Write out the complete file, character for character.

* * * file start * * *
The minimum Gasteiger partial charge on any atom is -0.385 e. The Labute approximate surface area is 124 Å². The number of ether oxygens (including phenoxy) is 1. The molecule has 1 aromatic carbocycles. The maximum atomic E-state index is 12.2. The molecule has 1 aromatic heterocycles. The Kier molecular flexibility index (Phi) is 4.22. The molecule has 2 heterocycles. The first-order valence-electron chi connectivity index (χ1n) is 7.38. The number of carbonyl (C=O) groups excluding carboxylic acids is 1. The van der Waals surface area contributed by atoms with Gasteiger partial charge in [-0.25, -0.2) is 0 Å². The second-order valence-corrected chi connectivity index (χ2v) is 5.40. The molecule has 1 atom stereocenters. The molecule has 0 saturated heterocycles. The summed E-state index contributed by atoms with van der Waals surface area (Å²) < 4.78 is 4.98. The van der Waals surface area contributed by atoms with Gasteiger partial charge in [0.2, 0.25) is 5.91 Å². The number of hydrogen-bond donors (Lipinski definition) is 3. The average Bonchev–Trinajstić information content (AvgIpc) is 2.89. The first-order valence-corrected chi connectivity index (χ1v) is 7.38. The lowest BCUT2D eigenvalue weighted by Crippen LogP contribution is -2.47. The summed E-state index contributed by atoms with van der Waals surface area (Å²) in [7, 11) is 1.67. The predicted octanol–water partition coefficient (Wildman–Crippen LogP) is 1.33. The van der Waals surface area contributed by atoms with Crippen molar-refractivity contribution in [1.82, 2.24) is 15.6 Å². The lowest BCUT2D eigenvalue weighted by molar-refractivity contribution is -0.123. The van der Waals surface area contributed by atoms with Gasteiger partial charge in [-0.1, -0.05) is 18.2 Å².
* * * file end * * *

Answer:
The minimum Gasteiger partial charge on any atom is -0.385 e. The Labute approximate surface area is 124 Å². The number of ether oxygens (including phenoxy) is 1. The molecule has 1 aromatic carbocycles. The maximum atomic E-state index is 12.2. The molecule has 1 aromatic heterocycles. The Kier molecular flexibility index (Phi) is 4.22. The molecule has 2 heterocycles. The first-order valence-electron chi connectivity index (χ1n) is 7.38. The number of carbonyl (C=O) groups excluding carboxylic acids is 1. The van der Waals surface area contributed by atoms with Gasteiger partial charge in [-0.25, -0.2) is 0 Å². The second-order valence-corrected chi connectivity index (χ2v) is 5.40. The molecule has 1 atom stereocenters. The molecule has 0 saturated heterocycles. The summed E-state index contributed by atoms with van der Waals surface area (Å²) < 4.78 is 4.98. The van der Waals surface area contributed by atoms with Gasteiger partial charge in [0.2, 0.25) is 5.91 Å². The number of hydrogen-bond donors (Lipinski definition) is 3. The average Bonchev–Trinajstić information content (AvgIpc) is 2.89. The first-order valence-corrected chi connectivity index (χ1v) is 7.38. The lowest BCUT2D eigenvalue weighted by Crippen LogP contribution is -2.47. The summed E-state index contributed by atoms with van der Waals surface area (Å²) in [7, 11) is 1.67. The predicted octanol–water partition coefficient (Wildman–Crippen LogP) is 1.33. The van der Waals surface area contributed by atoms with Crippen molar-refractivity contribution in [1.82, 2.24) is 15.6 Å². The lowest BCUT2D eigenvalue weighted by molar-refractivity contribution is -0.123. The van der Waals surface area contributed by atoms with Gasteiger partial charge in [-0.1, -0.05) is 18.2 Å².